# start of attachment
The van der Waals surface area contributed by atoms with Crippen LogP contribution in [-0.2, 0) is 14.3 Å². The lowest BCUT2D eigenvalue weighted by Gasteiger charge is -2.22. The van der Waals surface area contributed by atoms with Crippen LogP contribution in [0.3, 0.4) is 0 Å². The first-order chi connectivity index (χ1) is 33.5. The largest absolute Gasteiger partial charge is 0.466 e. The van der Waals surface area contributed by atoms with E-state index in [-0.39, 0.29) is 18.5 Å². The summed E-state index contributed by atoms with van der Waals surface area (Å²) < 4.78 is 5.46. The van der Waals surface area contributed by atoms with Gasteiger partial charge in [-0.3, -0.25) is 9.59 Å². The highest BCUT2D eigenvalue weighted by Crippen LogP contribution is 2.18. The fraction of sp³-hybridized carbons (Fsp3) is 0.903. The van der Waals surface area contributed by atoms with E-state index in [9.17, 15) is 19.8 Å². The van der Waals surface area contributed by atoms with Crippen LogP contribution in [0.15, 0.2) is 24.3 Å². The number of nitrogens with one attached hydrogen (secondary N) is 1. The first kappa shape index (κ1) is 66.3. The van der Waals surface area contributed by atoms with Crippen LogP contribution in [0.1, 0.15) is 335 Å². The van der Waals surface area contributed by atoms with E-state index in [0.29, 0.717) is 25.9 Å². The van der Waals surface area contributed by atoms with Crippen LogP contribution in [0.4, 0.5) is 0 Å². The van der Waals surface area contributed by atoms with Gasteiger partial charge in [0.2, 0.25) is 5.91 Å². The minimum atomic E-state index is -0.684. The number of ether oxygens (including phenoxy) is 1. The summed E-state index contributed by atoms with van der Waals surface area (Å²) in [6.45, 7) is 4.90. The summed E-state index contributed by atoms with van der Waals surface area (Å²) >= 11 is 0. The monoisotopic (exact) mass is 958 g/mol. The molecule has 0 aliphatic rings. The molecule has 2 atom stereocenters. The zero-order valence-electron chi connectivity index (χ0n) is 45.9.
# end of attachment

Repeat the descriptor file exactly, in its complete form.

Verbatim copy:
The van der Waals surface area contributed by atoms with Crippen LogP contribution in [-0.2, 0) is 14.3 Å². The lowest BCUT2D eigenvalue weighted by Gasteiger charge is -2.22. The van der Waals surface area contributed by atoms with Crippen LogP contribution in [0.3, 0.4) is 0 Å². The first-order chi connectivity index (χ1) is 33.5. The largest absolute Gasteiger partial charge is 0.466 e. The van der Waals surface area contributed by atoms with E-state index in [-0.39, 0.29) is 18.5 Å². The summed E-state index contributed by atoms with van der Waals surface area (Å²) < 4.78 is 5.46. The van der Waals surface area contributed by atoms with Gasteiger partial charge in [-0.3, -0.25) is 9.59 Å². The highest BCUT2D eigenvalue weighted by Crippen LogP contribution is 2.18. The fraction of sp³-hybridized carbons (Fsp3) is 0.903. The van der Waals surface area contributed by atoms with E-state index in [9.17, 15) is 19.8 Å². The van der Waals surface area contributed by atoms with Crippen LogP contribution in [0.15, 0.2) is 24.3 Å². The number of nitrogens with one attached hydrogen (secondary N) is 1. The first kappa shape index (κ1) is 66.3. The van der Waals surface area contributed by atoms with Crippen LogP contribution in [0.1, 0.15) is 335 Å². The van der Waals surface area contributed by atoms with E-state index in [0.29, 0.717) is 25.9 Å². The van der Waals surface area contributed by atoms with Crippen LogP contribution in [0.4, 0.5) is 0 Å². The van der Waals surface area contributed by atoms with Gasteiger partial charge in [0.2, 0.25) is 5.91 Å². The minimum atomic E-state index is -0.684. The number of ether oxygens (including phenoxy) is 1. The summed E-state index contributed by atoms with van der Waals surface area (Å²) in [6.45, 7) is 4.90. The summed E-state index contributed by atoms with van der Waals surface area (Å²) >= 11 is 0. The monoisotopic (exact) mass is 958 g/mol. The molecule has 0 aliphatic rings. The molecule has 2 atom stereocenters. The zero-order valence-electron chi connectivity index (χ0n) is 45.9.